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Health Capsules
February 2007
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Pre-Teen Girls at Risk for Extra Pounds

Girls in their “tween” years—the ages of 9-12—are especially vulnerable to excess weight gain and related health risks that may continue into adulthood, according to a recent study.  Helping girls in this at-risk age group to eat well and keep active may prevent weight-related problems in the years to come.

Childhood obesity is a growing concern in the U.S.  Since 1980, the percentage of overweight youth, ages 6-19, has more than tripled.  Several studies are under way to better understand how and when childhood weight gain arises.

The latest results come from an NIH-funded study that enrolled more than 2,300 girls, ages 9-10, and followed them for more than a decade.  The study showed that girls were far more likely to become overweight at 9-12 years of age than in later adolescence.  Excess weight brought cardiovascular risks, like higher blood pressure and cholesterol levels, even in some 9-year-old girls.

The researchers also found that weight problems were likely to persist.  Compared to their non-overweight counterparts, girls who were overweight during childhood were 11-30 times more likely to be obese as young adults.  In addition, there were differences between African-American and Caucasian girls, with black girls 1.5 times more likely to become overweight at any given age than white girls.

This study highlights the importance of helping girls as young as 9 maintain a healthy weight.  Because African-American girls were at greater risk for weight gain, the results also suggest that obesity prevention efforts need to take into account cultural differences. 

Definitions iconDefinition

The system of heart and vessels that circulates blood throughout the body.

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  Short of Breath? It May Be COPD

Chronic obstructive pulmonary disease (COPD) is a growing epidemic, affecting 1 in 4 Americans over the age of 45.  A serious lung disease that often goes undiagnosed, COPD is the 4th leading cause of death and 2nd leading cause of disability in the U.S. 

Although COPD has readily recognizable symptoms, about 12 million Americans may have COPD but not realize it.  Proper diagnosis and treatment can enhance and prolong life.  That’s why NIH’s National Heart, Lung, and Blood Institute is working to get the word out about COPD, especially among those who are at greatest risk for the disease.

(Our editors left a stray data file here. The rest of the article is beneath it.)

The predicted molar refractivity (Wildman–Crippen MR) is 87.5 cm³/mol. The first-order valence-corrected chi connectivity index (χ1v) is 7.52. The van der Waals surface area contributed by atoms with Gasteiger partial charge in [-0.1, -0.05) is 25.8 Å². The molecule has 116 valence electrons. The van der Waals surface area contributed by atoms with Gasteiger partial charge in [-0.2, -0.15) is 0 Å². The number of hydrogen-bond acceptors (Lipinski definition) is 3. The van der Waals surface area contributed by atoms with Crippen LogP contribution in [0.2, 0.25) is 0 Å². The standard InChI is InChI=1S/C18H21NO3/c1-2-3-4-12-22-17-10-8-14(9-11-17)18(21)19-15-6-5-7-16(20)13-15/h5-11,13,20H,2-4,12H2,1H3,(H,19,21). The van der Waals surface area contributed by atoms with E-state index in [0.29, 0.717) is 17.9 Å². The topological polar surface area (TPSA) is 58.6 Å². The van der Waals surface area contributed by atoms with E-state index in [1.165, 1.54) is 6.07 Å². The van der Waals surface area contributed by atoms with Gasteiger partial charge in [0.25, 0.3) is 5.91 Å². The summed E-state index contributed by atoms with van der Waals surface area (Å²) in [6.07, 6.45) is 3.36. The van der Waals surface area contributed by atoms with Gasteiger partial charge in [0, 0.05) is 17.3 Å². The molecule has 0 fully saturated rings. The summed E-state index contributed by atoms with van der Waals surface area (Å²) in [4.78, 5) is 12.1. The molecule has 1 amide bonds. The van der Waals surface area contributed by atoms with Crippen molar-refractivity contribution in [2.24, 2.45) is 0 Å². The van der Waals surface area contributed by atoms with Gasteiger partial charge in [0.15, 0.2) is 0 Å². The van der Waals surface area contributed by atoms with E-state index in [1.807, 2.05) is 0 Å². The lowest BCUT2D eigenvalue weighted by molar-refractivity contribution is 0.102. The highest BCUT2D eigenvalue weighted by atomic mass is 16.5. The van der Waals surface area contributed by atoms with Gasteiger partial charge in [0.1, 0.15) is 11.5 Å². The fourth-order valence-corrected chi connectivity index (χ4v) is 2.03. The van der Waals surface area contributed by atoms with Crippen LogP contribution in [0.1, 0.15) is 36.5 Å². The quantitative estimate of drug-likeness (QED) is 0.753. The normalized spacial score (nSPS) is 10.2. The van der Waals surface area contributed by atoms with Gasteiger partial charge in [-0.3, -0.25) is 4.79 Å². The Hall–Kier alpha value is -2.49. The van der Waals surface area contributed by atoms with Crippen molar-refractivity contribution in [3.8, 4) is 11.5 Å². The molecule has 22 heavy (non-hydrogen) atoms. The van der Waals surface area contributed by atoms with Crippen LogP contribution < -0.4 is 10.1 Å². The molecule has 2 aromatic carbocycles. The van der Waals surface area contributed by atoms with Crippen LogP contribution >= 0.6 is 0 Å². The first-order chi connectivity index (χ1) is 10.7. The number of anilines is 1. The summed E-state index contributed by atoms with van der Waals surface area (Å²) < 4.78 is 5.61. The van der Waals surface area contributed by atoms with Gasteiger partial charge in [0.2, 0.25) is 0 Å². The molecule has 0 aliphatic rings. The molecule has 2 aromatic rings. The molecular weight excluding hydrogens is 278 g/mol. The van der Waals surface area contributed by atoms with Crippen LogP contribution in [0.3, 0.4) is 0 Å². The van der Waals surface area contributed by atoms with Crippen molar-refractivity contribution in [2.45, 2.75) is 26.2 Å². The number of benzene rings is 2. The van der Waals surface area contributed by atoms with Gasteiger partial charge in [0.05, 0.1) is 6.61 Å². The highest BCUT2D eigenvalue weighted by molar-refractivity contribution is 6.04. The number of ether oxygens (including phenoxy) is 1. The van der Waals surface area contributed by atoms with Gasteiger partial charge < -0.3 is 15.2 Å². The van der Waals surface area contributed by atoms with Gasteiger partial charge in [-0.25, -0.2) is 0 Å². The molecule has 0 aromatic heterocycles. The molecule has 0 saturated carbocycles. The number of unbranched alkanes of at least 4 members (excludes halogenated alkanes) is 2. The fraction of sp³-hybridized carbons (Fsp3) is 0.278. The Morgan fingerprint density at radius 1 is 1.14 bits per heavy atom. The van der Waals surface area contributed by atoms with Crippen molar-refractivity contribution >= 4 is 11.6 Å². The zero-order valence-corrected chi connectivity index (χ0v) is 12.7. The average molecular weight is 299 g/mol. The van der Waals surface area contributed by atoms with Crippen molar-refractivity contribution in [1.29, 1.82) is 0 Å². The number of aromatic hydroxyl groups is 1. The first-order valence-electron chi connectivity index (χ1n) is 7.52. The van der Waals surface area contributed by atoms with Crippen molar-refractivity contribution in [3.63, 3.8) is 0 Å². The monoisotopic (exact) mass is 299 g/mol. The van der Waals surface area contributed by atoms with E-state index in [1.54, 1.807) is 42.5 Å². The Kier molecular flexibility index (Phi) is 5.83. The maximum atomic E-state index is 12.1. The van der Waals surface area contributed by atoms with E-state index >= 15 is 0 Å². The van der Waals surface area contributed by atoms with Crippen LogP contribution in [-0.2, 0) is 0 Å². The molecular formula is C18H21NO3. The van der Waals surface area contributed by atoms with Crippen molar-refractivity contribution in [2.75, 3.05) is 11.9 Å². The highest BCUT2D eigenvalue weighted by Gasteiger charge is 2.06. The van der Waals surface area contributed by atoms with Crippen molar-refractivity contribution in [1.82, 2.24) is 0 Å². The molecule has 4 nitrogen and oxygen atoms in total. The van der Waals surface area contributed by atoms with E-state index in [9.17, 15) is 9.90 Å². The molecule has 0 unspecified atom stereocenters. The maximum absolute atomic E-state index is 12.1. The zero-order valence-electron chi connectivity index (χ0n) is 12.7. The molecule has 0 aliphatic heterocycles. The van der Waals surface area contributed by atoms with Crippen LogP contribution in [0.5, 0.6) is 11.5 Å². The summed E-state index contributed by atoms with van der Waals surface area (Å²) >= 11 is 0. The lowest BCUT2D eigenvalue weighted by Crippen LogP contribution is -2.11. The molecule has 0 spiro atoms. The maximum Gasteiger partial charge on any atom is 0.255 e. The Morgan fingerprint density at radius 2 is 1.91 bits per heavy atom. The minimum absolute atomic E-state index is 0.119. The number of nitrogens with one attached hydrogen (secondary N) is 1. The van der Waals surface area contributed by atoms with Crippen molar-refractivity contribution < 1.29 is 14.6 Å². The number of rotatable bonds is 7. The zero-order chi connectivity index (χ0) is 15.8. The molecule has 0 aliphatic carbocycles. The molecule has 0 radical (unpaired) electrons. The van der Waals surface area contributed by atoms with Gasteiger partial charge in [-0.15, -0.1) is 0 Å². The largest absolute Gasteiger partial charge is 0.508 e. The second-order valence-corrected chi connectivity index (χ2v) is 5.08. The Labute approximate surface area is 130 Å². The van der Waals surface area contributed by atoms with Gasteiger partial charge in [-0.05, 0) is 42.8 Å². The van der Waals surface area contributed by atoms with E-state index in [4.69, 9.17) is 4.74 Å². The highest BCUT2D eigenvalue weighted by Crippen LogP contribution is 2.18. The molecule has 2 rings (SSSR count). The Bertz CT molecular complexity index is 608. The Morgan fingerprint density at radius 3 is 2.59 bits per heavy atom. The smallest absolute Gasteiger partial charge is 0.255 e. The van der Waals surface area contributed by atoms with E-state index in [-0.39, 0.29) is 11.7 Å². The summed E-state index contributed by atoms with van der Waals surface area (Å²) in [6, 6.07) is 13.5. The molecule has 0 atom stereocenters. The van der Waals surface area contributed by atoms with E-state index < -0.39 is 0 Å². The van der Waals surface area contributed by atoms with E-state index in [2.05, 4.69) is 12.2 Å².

COPD sometimes goes by other names, like emphysema or chronic bronchitis.  It arises when airways in the lungs become partly blocked, making it harder to breathe.  Symptoms include constant coughing that produces lots of mucus, wheezing and shortness of breath.  When COPD is severe, breathing difficulties can get in the way of even the most basic activities, like doing housework, taking a walk and even bathing and getting dressed.

Smoking is the most common cause of COPD, although as many as 1 in 6 people with the disease have never smoked.  If you’ve had long-term exposure to lung-irritating chemicals or secondhand smoke, you may also be at risk.  Even without such exposure, some people may develop COPD if they’ve inherited certain genes.

A quick and easy test in your doctor’s office can determine if you have COPD, even before symptoms become severe.  The test, called spirometry, measures the amount of air you can blow out of your lungs, and how fast you can blow it.  If you’re at risk for COPD and have even mild symptoms, talk to your doctor about getting tested.

Several treatments—ranging from inhaled medications to physical activity—can reduce COPD symptoms.  By working with your doctor, you can take steps to make breathing easier and live a longer, more active life.

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Mind Over Matter

A series to help young people in grades 5-9 understand the effects of drug abuse on the body and brain.  They can learn about the effects of specific drugs and drug groups including stimulants, hallucinogens, inhalants, marijuana, opiates, nicotine, methamphetamine and steroids.

From NIH’s National Institute on Drug Abuse.

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